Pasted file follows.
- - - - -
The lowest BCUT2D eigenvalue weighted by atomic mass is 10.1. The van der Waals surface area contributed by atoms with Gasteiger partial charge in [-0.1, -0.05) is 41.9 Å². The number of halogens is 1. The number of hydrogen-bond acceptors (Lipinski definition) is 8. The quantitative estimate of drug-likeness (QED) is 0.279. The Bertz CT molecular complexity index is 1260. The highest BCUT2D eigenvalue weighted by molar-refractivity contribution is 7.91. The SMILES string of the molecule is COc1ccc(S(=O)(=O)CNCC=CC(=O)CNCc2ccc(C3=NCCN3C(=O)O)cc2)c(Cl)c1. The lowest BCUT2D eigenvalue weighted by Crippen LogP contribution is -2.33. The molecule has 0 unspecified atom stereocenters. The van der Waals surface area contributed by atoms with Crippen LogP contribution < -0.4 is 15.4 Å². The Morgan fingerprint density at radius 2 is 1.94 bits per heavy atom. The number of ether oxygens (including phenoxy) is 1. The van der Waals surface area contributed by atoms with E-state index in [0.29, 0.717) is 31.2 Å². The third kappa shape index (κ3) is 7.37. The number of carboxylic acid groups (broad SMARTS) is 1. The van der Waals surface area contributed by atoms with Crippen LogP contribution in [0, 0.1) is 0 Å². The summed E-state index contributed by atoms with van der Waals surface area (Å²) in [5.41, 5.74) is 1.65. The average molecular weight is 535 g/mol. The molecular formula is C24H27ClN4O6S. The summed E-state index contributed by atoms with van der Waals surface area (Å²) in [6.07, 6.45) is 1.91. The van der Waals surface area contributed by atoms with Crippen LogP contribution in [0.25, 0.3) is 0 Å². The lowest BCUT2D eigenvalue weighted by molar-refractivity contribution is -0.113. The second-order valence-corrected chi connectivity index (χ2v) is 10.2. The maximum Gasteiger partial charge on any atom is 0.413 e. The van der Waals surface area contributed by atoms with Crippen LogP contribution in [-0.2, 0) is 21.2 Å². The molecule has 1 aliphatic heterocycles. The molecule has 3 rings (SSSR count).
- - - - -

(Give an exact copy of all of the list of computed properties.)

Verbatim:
The lowest BCUT2D eigenvalue weighted by atomic mass is 10.1. The van der Waals surface area contributed by atoms with Gasteiger partial charge in [-0.1, -0.05) is 41.9 Å². The number of halogens is 1. The number of hydrogen-bond acceptors (Lipinski definition) is 8. The quantitative estimate of drug-likeness (QED) is 0.279. The Bertz CT molecular complexity index is 1260. The highest BCUT2D eigenvalue weighted by molar-refractivity contribution is 7.91. The SMILES string of the molecule is COc1ccc(S(=O)(=O)CNCC=CC(=O)CNCc2ccc(C3=NCCN3C(=O)O)cc2)c(Cl)c1. The lowest BCUT2D eigenvalue weighted by Crippen LogP contribution is -2.33. The molecule has 0 unspecified atom stereocenters. The van der Waals surface area contributed by atoms with Crippen LogP contribution < -0.4 is 15.4 Å². The Morgan fingerprint density at radius 2 is 1.94 bits per heavy atom. The number of ether oxygens (including phenoxy) is 1. The van der Waals surface area contributed by atoms with E-state index in [0.29, 0.717) is 31.2 Å². The third kappa shape index (κ3) is 7.37. The number of carboxylic acid groups (broad SMARTS) is 1. The van der Waals surface area contributed by atoms with Crippen LogP contribution in [0, 0.1) is 0 Å². The summed E-state index contributed by atoms with van der Waals surface area (Å²) in [5.41, 5.74) is 1.65. The average molecular weight is 535 g/mol. The molecular formula is C24H27ClN4O6S. The summed E-state index contributed by atoms with van der Waals surface area (Å²) in [6.07, 6.45) is 1.91. The van der Waals surface area contributed by atoms with Crippen LogP contribution in [0.25, 0.3) is 0 Å². The lowest BCUT2D eigenvalue weighted by molar-refractivity contribution is -0.113. The second-order valence-corrected chi connectivity index (χ2v) is 10.2. The maximum Gasteiger partial charge on any atom is 0.413 e. The van der Waals surface area contributed by atoms with Crippen LogP contribution in [-0.2, 0) is 21.2 Å². The molecule has 1 aliphatic heterocycles. The molecule has 3 rings (SSSR count).